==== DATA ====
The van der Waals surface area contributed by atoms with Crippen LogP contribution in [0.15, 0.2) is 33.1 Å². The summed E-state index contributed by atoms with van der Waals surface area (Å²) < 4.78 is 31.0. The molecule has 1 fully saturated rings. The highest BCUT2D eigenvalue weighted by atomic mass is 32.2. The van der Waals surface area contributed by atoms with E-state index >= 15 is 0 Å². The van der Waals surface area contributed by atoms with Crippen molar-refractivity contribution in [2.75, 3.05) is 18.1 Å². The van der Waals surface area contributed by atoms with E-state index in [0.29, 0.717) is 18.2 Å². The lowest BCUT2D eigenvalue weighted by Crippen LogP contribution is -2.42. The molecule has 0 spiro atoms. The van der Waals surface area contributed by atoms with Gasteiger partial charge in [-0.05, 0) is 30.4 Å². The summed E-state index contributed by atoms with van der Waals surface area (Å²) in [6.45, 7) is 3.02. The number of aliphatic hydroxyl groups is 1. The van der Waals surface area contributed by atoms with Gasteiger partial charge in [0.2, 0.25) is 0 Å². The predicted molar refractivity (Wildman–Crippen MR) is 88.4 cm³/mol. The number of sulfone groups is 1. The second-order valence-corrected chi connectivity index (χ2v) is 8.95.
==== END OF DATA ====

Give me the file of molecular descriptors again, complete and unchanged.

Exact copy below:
The van der Waals surface area contributed by atoms with Crippen LogP contribution in [0.15, 0.2) is 33.1 Å². The summed E-state index contributed by atoms with van der Waals surface area (Å²) < 4.78 is 31.0. The molecule has 1 fully saturated rings. The highest BCUT2D eigenvalue weighted by atomic mass is 32.2. The van der Waals surface area contributed by atoms with E-state index >= 15 is 0 Å². The van der Waals surface area contributed by atoms with Crippen molar-refractivity contribution in [2.75, 3.05) is 18.1 Å². The van der Waals surface area contributed by atoms with E-state index in [0.29, 0.717) is 18.2 Å². The lowest BCUT2D eigenvalue weighted by Crippen LogP contribution is -2.42. The molecule has 0 spiro atoms. The van der Waals surface area contributed by atoms with Gasteiger partial charge in [-0.05, 0) is 30.4 Å². The summed E-state index contributed by atoms with van der Waals surface area (Å²) in [6.45, 7) is 3.02. The number of aliphatic hydroxyl groups is 1. The van der Waals surface area contributed by atoms with Gasteiger partial charge in [0.2, 0.25) is 0 Å². The predicted molar refractivity (Wildman–Crippen MR) is 88.4 cm³/mol. The number of sulfone groups is 1. The second-order valence-corrected chi connectivity index (χ2v) is 8.95.